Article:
121. SAMUELS, M.L. "Chaucerian Final `-e'." Notes and Queries 19 (1972):445-48.
Adduces grammatical evidence for the pronunciation of final -e in Chaucer's works, documenting the regularity of pronunciation in patterns that follow Old English usage and responding to specific challenges of Chaucer's decasyllabic line by Southworth (entry 124) and Robinson (entry 120).
122. SOUTHWORTH, JAMES G. "Chaucer: A Plea for A Reliable Text." College English 26 (1964):173-79. Revised in "Chaucer's Prosody: A Plea for a Reliable Text," in Chaucer's Mind and Art, ed. by A.C. Cawley, Essays Old and New, no. 3 (London: Oliver & Boyd, 1969), 86-96.
Argues against assuming that Chaucer's poetry was metrically regular. Iambic scanning of the verse is impossible when scribal punctuation is considered and when final -e is not pronounced. Editions should not make the texts appear metrically regular.
123. SOUTHWORTH, JAMES G. "Chaucer's Final e in Rhyme." PMLA 62 (1947):910-35.
Challenges the traditional assumption that Chaucerian rhymes demand pronunciation of final -e, arguing that elsewhere in Chaucer's lines final -e is inorganic, pronounced only for special poetic effects, and indefensible on the grounds of historical grammar. Final -e should not be pronounced in rhymes. For reply by E. Talbot Donaldson and Southworth's counterreply, see PMLA 63 (1948):1101-24, and 64 (1949):601-609.
124. SOUTHWORTH, JAMES G.Verses of Cadence: An Introduction to the Prosody of Chaucer and his Followers. Oxford: Basil Blackwell, 1954, 94 pp.
An important challenge to the traditonal theory that Chaucer wrote iambic pentameter, describing the erratic history of the theory, and assessing the evidence of Chaucer's manuscripts. The iambic pentameter "myth" assumes that the single line is Chaucer's basic unit of verse and that final-e should be pronounced. But manuscripts of Chaucer and his followers suggest that his verse depends upon time rather than stress, that he wrote in rhetorical rather than metrical units, and that final -e should be silent. Uses musical notation to record Chaucer's rhythms. Supplementary application of this theory to the poetry of Chaucer and his followers is available in Southworth's Prosody of Chaucer and his Followers (Oxford: Basil Blackwell, 1962).
125. STANLEY, E.G. "Stanza and Ictus: Chaucer's Emphasis in Troilus and Criseyde." In Chaucer und seine Zeit: Symposion fur Walter F. Shirmir. Edited by Arno Esch. Buchreihe der anglia Zeitschrift fur englische Philologie. Tubingen: Max Niemeyer, 1968, pp. 123-48.
Documents several patterns of repetition, bridging, and emphasis within and among Chaucer's rhyme royal stanzas in Troilus and Criseyde, showing how Chaucer manipulated the stanza. Suggests that the last line of the stanza and the stressed syllable preceding the caesura in that line receive consistent special attention.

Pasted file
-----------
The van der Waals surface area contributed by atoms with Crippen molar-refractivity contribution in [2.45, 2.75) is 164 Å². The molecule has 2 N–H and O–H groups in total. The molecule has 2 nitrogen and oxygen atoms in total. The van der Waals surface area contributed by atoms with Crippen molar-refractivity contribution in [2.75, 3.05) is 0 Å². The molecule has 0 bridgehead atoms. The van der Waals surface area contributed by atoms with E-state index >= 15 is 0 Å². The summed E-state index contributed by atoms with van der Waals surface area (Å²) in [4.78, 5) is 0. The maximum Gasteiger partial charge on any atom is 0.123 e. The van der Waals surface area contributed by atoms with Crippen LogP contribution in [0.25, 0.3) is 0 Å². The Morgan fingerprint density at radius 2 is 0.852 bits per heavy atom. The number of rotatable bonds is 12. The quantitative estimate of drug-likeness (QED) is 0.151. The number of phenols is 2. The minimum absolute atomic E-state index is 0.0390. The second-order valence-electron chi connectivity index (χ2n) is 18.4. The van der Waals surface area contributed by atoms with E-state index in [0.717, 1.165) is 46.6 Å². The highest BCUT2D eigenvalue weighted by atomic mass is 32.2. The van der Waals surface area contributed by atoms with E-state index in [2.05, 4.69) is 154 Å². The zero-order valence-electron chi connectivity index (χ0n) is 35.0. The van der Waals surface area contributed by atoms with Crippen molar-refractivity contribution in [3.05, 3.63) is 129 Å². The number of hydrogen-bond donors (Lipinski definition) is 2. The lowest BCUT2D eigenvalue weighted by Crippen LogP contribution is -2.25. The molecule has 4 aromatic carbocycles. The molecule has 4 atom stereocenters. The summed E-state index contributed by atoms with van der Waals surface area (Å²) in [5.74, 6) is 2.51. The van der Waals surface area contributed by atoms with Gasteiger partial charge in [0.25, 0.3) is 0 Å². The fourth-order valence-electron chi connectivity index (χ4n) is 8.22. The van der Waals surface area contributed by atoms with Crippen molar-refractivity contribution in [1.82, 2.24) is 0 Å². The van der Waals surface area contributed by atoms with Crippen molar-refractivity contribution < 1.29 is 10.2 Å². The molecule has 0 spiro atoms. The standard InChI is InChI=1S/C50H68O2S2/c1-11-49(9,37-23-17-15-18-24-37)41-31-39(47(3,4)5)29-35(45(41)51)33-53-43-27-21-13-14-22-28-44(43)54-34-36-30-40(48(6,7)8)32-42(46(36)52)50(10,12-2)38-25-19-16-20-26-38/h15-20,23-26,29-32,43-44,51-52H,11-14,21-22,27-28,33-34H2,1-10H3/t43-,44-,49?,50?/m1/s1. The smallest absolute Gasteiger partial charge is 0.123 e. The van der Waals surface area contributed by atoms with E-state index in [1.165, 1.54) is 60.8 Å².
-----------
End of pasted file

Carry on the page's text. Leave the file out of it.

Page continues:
126. STANLEY, E.G. "The Use of Bob-Lines in Sir Thopas." Neuphilologische Mitteilungen 73 (1972):417-26.
Describes the stanzaic variety produced in Tale of Sir Thopas by the bob-lines, clarifying their metrical effects and the ways manuscript punctuation represents such variety.
127. STEVENS, MARTIN. "The Royal Stanza in Early English Literature." PMLA 94 (1979):62-76.
Traces the history of the name of the "rhyme royal" stanza and its associations with high ceremonial verse in Chaucer's time, challenging its traditional association with James I of Scotland. Surveys Chaucer's use of the stanza, especially in Man of Law's Tale, and justifies the application of the term "prose" to the stanza.
128. SUDO, JAN. "Some Specific Rime-Units in Chaucer." Studies in English Literature 45 (1969):221-36.
Describes the "conventional" rhymes and "specific rime-units" in Chaucer's poetry, documenting his habit of deriving his rhymes from earlier French and English occurence, and his tendency to associate given pairs of words consistently through rhyme, often a proper name and an appropriate attribute or quality.
129. TARLINSKAJA, MARINA G. "Meter and Rhythm of Pre-Chaucerian Rhymed Verse." Linguistics 121 (1974):65-87. Revised slightly as "The Formation of English Syllabo-Tonic Poetry," in English Verse: Theory and History, De Proprietatibus Litteraum, Series Practica, no. 117 (The Hague: Mouton, 1976), pp. 84-99.
Places Chaucer's metrical innovations in the ongoing development of English verse, statistically contrasting his poetry with earlier romances and contemporary practice. Documents the "high precision" of Chaucer's syllabic lines, i.e., "the uniform number of ictuses and the almost complete identity of syllabic intervals with ictuses."
130. WEISS, ALEXANDER. "Chaucer's Early Translations from French: The Art of Creative Transformation." In Literary and Historical Perspectives of the Middle Ages: Proceedings of the 1981 SEMA Meeting. Edited by Patricia W. Cummins and others. Morgantown,: West Virginia University Press, 1982, pp. 174-82.
Examines Chaucer's creative use of enjambment and stress in Romaunt of the Rose and An A.B.C., showing how these translations benefit from his manipulations of sense, sound, and syntax.
See also entries 47, 55, 96, 181, 616, 892. For final -e: 99, 100, 102.